It is no secret that crypto, like any other form of currency, is susceptible to theft and because it exists within the digital space and does not require physical contact to be transferred, it is especially susceptible to criminals who wish to steal it from their owners. The methods of stealing have involved SIM swapping, hacking into wallets and exchanges and various cryptocurrency scams and these have had various degrees of success. The good thing is that as information about cryptocurrency becomes more widely circulated, individuals are educated about how to prevent the theft of their crypto and law enforcement is better able to prosecute these criminals. 

One of the latest of these prosecutions is a Canadian teen who has been charged for a $50 million cryptocurrency theft which made use of SIM swapping.

Stolen Crypto 

The suspect in question is named Samy Bensac and he is an 18-year-old from Montreal. According to Quebec authorities, he had taken part in a scheme that targeted Canadian and American crypto holders in the spring of 2018 and up to $50 million was stolen as a result. He is now facing four charges for his crimes.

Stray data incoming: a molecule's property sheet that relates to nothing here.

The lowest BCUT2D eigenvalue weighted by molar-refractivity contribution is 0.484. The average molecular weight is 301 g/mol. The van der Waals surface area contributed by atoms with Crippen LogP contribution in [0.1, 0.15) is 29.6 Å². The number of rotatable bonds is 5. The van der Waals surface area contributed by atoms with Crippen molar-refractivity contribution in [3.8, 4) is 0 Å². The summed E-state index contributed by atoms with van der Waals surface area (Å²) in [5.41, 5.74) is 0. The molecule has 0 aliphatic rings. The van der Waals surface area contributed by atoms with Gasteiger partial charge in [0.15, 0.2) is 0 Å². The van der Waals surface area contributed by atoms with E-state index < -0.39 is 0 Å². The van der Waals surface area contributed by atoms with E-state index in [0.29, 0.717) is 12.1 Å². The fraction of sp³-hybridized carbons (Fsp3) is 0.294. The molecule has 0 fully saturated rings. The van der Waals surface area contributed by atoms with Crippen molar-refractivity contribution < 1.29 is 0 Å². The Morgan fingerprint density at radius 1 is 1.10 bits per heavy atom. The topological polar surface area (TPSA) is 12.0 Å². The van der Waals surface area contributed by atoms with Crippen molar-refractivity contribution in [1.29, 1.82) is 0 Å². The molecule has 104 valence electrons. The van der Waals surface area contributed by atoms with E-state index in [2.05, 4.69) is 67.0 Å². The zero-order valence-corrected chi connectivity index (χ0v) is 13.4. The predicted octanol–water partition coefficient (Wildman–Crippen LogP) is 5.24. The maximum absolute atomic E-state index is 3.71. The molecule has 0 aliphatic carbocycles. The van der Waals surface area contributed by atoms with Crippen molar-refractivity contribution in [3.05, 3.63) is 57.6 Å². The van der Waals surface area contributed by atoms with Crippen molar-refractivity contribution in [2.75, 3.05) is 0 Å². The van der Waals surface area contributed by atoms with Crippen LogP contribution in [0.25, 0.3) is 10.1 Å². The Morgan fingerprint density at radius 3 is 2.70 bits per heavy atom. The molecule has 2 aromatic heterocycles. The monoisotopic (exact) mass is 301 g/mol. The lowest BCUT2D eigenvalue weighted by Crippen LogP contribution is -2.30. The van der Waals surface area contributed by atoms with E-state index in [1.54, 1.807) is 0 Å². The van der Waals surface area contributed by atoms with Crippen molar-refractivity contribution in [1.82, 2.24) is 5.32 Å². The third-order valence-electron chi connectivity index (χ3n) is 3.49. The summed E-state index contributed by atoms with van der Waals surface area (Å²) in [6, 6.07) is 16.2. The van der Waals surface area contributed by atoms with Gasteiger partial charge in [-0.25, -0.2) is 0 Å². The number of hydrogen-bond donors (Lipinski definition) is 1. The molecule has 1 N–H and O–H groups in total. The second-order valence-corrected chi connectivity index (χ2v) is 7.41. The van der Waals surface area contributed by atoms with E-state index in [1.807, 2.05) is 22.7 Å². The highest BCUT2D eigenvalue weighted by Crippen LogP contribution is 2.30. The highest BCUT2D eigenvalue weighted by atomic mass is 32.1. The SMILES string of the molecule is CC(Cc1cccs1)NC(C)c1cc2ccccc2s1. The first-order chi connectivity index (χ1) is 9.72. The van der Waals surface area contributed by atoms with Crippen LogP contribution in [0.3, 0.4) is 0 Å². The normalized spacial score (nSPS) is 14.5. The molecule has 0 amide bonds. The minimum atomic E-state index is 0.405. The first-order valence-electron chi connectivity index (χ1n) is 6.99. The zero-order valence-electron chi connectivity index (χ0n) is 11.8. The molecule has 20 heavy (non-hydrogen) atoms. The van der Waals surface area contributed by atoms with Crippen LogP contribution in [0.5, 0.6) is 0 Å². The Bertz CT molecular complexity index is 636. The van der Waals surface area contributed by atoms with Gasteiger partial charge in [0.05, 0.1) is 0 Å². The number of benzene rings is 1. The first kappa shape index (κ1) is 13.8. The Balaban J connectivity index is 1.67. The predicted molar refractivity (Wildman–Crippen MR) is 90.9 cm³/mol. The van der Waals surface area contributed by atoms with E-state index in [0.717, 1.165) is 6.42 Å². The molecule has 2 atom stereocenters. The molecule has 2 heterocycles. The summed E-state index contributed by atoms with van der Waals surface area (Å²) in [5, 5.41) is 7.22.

It is estimated that he stole up to $50 million from Americans and another 300,000 from Canadians and two of his alleged victims were Don and Alex Tapscott who are famous for authoring the book called “Blockchain Revolution: How the Technology Behind Bitcoin Is Changing Money, Business, and the World.”

Tapscott has confirmed to authorities that he was targeted in the scheme but did not mention whether or not the hacker succeeded in stealing funds from him.

“We can confirm that last year a hacker attempted steal crypto assets from our company and its employees. That attempt was unsuccessful. We cooperated with the police [and] have been impressed with their determination to bring those responsible to justice,” he said. 

Bensac was first arrested in Victoria, British Columbia in November 2019 and was eventually released on bail of $153,000 and was prohibited from accessing any devices that could connect to the internet including video game consoles. He is now awaiting trial.

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